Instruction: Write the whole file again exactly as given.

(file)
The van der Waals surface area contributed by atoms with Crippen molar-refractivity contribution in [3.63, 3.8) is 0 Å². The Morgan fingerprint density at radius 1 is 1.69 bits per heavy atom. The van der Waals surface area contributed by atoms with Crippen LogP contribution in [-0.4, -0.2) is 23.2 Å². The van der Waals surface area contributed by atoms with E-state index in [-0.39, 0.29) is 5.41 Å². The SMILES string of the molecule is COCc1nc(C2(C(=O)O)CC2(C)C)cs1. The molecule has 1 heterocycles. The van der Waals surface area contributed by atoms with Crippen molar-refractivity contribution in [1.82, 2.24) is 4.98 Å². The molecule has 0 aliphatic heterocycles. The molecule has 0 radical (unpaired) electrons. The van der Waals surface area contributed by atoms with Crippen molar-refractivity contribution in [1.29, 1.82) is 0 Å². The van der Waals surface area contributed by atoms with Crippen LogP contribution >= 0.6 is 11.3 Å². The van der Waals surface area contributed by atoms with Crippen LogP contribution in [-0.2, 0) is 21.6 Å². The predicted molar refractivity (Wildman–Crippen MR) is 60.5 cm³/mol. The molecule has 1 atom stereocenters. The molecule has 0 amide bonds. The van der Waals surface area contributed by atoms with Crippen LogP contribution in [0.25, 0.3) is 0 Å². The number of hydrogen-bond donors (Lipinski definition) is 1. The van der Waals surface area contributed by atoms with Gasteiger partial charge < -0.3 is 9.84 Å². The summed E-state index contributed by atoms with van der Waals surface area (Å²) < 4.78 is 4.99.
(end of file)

The van der Waals surface area contributed by atoms with Crippen molar-refractivity contribution in [3.63, 3.8) is 0 Å². The Morgan fingerprint density at radius 1 is 1.69 bits per heavy atom. The van der Waals surface area contributed by atoms with Crippen LogP contribution in [-0.4, -0.2) is 23.2 Å². The van der Waals surface area contributed by atoms with E-state index in [-0.39, 0.29) is 5.41 Å². The SMILES string of the molecule is COCc1nc(C2(C(=O)O)CC2(C)C)cs1. The molecule has 1 heterocycles. The van der Waals surface area contributed by atoms with Crippen molar-refractivity contribution in [1.82, 2.24) is 4.98 Å². The molecule has 0 aliphatic heterocycles. The molecule has 0 radical (unpaired) electrons. The van der Waals surface area contributed by atoms with Crippen molar-refractivity contribution in [1.29, 1.82) is 0 Å². The van der Waals surface area contributed by atoms with Crippen LogP contribution >= 0.6 is 11.3 Å². The van der Waals surface area contributed by atoms with Crippen LogP contribution in [-0.2, 0) is 21.6 Å². The predicted molar refractivity (Wildman–Crippen MR) is 60.5 cm³/mol. The molecule has 1 atom stereocenters. The molecule has 0 amide bonds. The van der Waals surface area contributed by atoms with Crippen LogP contribution in [0.25, 0.3) is 0 Å². The number of hydrogen-bond donors (Lipinski definition) is 1. The van der Waals surface area contributed by atoms with Gasteiger partial charge < -0.3 is 9.84 Å². The summed E-state index contributed by atoms with van der Waals surface area (Å²) < 4.78 is 4.99.